How to hire a social media and community specialist
What NOT to do when you hire a social media or community management specialist
Scenario 1: Hire the millennial, social is their life [FALSE]
An agency hired a young millennial with no proven commercial social media experience. Mr Millennial did, however, have his own blog, Tumblr, Vine, and SnapChat, and he was popular online.
There was no training provided. There was no governance documentation in place nor any social media strategy. They paid him a good wage as he was convincing in the interview and they hadn’t had to fill a social media management role before.
He was charged with managing the Facebook and Instagram accounts of a couple of well-known Australian brands with loyal customer-bases. He made a few spelling and grammatical errors in posts; that was forgivable and he improved. Then a crisis broke out one Friday evening and by Monday the brand was all over the media, and not in a good way. He was fired for having refused to monitor social channels outside of business hours.
Scenario 2: Online community is easy; build it and they will come [FALSE]
A non-profit organisation knew an online community would help them achieve their long-term goals and though the cost was as much as a creative campaign, they knew they were building a long-term asset.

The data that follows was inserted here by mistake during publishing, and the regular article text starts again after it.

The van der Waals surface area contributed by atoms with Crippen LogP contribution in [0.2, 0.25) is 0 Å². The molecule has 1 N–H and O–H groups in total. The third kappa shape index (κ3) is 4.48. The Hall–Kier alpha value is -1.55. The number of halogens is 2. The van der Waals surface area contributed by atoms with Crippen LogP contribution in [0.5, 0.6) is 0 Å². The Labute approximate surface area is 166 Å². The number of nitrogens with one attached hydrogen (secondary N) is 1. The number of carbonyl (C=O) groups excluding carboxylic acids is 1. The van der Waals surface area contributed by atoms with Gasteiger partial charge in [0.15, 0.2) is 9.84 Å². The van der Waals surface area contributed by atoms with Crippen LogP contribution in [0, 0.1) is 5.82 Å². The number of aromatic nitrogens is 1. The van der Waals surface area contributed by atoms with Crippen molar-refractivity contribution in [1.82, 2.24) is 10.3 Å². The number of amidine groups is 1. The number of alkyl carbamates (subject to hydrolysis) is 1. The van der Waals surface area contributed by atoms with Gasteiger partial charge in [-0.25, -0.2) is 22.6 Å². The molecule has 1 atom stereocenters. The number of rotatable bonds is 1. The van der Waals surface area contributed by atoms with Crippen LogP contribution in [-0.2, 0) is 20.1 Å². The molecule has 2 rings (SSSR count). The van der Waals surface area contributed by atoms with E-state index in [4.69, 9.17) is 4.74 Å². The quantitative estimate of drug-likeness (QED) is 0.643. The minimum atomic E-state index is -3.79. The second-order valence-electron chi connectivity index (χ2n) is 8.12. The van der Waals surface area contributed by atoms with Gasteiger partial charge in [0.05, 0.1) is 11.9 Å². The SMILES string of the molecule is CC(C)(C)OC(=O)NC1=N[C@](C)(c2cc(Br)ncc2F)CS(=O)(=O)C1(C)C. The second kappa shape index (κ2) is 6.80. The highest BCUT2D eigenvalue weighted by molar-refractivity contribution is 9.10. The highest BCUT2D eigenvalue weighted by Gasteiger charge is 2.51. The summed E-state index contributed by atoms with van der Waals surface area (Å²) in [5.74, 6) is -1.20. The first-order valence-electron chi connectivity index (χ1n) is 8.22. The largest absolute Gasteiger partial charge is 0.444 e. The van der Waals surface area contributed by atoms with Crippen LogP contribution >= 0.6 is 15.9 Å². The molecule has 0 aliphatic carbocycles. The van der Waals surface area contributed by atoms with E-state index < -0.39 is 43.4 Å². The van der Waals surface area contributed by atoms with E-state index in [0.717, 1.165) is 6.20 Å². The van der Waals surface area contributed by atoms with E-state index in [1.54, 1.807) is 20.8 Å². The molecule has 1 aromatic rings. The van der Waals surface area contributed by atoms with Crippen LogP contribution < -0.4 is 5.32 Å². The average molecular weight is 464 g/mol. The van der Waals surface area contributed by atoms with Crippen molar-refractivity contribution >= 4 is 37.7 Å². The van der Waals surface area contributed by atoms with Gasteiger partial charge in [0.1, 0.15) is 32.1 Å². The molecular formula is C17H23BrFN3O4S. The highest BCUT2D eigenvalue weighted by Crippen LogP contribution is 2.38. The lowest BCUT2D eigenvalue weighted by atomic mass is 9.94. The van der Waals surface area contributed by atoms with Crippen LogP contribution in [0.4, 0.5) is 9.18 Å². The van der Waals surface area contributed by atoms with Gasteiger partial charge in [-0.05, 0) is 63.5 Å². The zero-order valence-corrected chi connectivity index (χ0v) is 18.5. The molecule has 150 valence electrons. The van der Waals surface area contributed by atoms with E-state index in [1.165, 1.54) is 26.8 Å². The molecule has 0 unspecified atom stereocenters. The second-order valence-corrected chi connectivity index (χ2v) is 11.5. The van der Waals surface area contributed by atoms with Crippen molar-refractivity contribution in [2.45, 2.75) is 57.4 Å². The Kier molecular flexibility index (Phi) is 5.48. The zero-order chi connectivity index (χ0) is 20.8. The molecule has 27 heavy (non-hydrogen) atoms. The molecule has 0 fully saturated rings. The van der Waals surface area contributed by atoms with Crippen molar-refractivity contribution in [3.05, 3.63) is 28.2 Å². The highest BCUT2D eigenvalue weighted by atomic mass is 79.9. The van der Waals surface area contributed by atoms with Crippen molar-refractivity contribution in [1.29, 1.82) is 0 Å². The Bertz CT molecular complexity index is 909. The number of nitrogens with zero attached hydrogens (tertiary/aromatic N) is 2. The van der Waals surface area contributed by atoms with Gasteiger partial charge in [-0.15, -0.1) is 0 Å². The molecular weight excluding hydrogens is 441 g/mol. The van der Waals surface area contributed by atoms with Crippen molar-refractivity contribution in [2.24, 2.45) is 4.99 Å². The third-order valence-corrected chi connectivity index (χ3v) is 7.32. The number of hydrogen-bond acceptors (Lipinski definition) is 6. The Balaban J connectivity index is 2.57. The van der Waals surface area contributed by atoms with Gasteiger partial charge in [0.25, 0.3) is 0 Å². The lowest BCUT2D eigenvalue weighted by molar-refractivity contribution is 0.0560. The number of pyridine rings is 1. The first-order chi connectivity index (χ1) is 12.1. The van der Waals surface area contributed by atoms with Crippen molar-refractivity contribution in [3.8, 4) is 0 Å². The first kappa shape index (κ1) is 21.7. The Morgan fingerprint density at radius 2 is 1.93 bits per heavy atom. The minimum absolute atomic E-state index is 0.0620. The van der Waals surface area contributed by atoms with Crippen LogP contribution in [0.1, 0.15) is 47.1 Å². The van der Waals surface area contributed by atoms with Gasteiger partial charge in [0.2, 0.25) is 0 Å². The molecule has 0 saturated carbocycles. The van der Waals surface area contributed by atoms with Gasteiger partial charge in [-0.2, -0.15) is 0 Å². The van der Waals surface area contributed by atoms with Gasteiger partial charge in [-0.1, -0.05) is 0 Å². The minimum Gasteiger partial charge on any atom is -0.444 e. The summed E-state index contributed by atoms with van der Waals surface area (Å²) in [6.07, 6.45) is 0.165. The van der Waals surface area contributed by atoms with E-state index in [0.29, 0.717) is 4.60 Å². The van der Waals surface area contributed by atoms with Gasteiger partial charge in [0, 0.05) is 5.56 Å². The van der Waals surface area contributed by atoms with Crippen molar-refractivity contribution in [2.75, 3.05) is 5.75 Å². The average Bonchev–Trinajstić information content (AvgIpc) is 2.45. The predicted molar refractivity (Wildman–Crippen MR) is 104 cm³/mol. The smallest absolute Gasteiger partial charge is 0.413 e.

They decided to build a bespoke community, which is considerably more costly and time-consuming than going with one of the many off-the-shelf or SAS community products. They sought advice from their IT and web provider and their media agency who both concurred an online community would work for the brand.
The non-profit felt they’d done their research but had not received advice from anyone who’d executed an online community strategy previously. The community failed to thrive resulting in a massive financial loss for the non-profit that impacted the entire organisation and damaged brand reputation.
Scenario 3: One sort-of experienced social media manager to do it all [FALSE]
An agency hired a community manager with some previous marketing experience and paid her a graduate wage to manage eight brands with a total of 20 accounts across various social networks.
She was required to help with social media strategy and account management. She needed to plan content weekly for each brand and social site, participate in creative content ideation extending on the brand campaign, create ongoing conversations, and manage the online communities. She was given just five hours a week per brand (based on a 40 hour working week) and with no current strategic approach to social media as part of brand executions.